When Sport Road Trip Co-Founders Casey Johnson of Washougal and Michael Walsh of Vancouver returned home July 2, the odometer on their 2011 Lincoln MKX read 7,003.1 miles.
The vehicle, provided specifically for the trip by Foothills Lincoln Mazda in Spokane, took the two Boise State University graduate students to 23 different states, 11 Major League Baseball ballparks, five minor league games and the U.S. Open Golf Championship in 25 days.
“Once you get past the Midwest, it feels like you’re getting closer to home,” Johnson said. “There’s just something special about the Northwest, especially when you drive back through Montana, Idaho and the Columbia River Gorge. I’ve lived here my whole life. This is home for me.”
Johnson and Walsh toured PNC Park in Pittsburgh, Wrigley and U.S. Cellular fields in Chicago, Nationals Park in Washington D.C., Target Field in Minneapolis, Miller Park in Milwaukee, Comerica Park in Detroit, Progressive Field in Cleveland, Busch Stadium in St. Louis, Kauffman Stadium in Kansas City and Coors Field in Colorado. They also threw out the first pitch at a minor league baseball game in Missoula, Mont.
“Getting to throw out the first pitch at a game was one of the highlights of the whole trip,” Johnson said. “It was something that wasn’t planned until the last minute, but it turned out to be a great game, we had great seats and we got to throw out the first pitch. It was a great way to finish it off.”
“As that last stadium was in our rear-view mirror, we couldn’t believe the trip was coming to an end, and we started thinking seriously about planning the next one,” Walsh said. “If we ever get the opportunity to do something like this again, I would do it in a heartbeat. If not, we have so many memories and stories to last a lifetime.”
The adventure was the culmination of almost a year of planning and generating sponsors to fund the estimated $3,500 in expenses. It became a self-made internship complete with a website, social networking outlets, and appearances in traditional media and corporate outlets.
“There were times when we would get so wrapped up in figuring out how a Major League Baseball stadium operates that we would lose track of the game,” Johnson said. “We were just as interested in learning about that stuff as we were about watching the games.”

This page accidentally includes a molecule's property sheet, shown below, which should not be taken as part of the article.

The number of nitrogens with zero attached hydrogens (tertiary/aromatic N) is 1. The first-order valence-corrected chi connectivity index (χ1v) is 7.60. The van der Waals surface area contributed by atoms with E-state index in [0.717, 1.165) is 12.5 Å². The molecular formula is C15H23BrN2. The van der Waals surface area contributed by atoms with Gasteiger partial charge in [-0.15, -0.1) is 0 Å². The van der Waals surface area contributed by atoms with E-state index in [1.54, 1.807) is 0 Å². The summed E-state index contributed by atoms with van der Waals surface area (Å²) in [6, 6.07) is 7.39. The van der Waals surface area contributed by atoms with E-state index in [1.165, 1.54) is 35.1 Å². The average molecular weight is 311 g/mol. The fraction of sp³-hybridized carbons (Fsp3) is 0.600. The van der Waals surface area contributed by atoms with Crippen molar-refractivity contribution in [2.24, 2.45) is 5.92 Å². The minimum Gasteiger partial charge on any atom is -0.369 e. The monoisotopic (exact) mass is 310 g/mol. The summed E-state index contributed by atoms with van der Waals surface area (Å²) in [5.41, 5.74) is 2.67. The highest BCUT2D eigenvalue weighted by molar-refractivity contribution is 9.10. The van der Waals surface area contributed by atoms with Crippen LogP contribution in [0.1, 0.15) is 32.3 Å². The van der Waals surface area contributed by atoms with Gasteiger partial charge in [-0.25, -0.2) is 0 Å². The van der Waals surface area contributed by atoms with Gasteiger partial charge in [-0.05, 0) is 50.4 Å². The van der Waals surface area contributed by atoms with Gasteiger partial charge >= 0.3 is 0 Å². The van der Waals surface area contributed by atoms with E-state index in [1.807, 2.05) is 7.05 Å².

Walsh said Sport Road Trip would not have been possible without Portland-based leading sponsors Pacific Service Center and Doc Martens.
“The itinerary was easy. The hard part was finding a way to convince people that this was a great marketing investment,” he said. “We were not just looking for handouts. We wanted these companies to get behind our idea and put their name on it. To get as many people as we did behind us is something I’ll remember most.”
Johnson and Walsh would love to see the research behind Sport Road Trip mold into a summer internship for college students.
“We have a good blueprint set up, but we would love to see other people bring their ideas to the table so that it can keep growing,” Walsh said. “There’s a lot to be said about successfully pitching an idea. The next step is figuring out how we can package what we have done and put it on our resume or a portfolio? We want to advance our careers through this idea. It’s not just two guys having fun.”
Once the engine behind an idea starting clicking on all cylinders, there is a lot of fun to be had.
“I highly recommend this trip to anybody who has ever dreamed about doing it,” Johnson said. “I think we have proved to ourselves and to others that it is possible, if you just put your mind to it.”
It took Johnson and Walsh a lot of planning, research and resources to create this sports road trip of dreams, but the memories they created and the stories they will always share were worth each footstep and every mile.
“Casey and I will remember this experience for the rest of our lives,” Walsh said. “Wherever we go or whatever we do in the future, we will always have something about this trip to talk about.”